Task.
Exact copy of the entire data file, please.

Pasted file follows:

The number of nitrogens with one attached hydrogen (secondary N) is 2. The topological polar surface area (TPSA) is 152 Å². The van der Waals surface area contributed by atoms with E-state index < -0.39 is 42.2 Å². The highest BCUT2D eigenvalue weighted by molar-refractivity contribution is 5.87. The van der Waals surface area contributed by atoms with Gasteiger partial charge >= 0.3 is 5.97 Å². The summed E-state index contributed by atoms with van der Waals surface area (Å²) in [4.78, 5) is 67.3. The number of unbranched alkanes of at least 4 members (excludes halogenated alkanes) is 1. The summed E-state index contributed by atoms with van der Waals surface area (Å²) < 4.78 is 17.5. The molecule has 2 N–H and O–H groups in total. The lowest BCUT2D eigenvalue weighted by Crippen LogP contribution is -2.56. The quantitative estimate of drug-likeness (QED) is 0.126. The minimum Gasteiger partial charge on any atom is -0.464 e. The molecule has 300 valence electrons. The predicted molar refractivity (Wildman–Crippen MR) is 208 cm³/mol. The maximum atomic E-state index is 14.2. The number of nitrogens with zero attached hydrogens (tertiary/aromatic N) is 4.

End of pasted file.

The number of nitrogens with one attached hydrogen (secondary N) is 2. The topological polar surface area (TPSA) is 152 Å². The van der Waals surface area contributed by atoms with E-state index < -0.39 is 42.2 Å². The highest BCUT2D eigenvalue weighted by molar-refractivity contribution is 5.87. The van der Waals surface area contributed by atoms with Gasteiger partial charge >= 0.3 is 5.97 Å². The summed E-state index contributed by atoms with van der Waals surface area (Å²) in [4.78, 5) is 67.3. The number of unbranched alkanes of at least 4 members (excludes halogenated alkanes) is 1. The summed E-state index contributed by atoms with van der Waals surface area (Å²) < 4.78 is 17.5. The molecule has 2 N–H and O–H groups in total. The lowest BCUT2D eigenvalue weighted by Crippen LogP contribution is -2.56. The quantitative estimate of drug-likeness (QED) is 0.126. The minimum Gasteiger partial charge on any atom is -0.464 e. The molecule has 300 valence electrons. The predicted molar refractivity (Wildman–Crippen MR) is 208 cm³/mol. The maximum atomic E-state index is 14.2. The number of nitrogens with zero attached hydrogens (tertiary/aromatic N) is 4.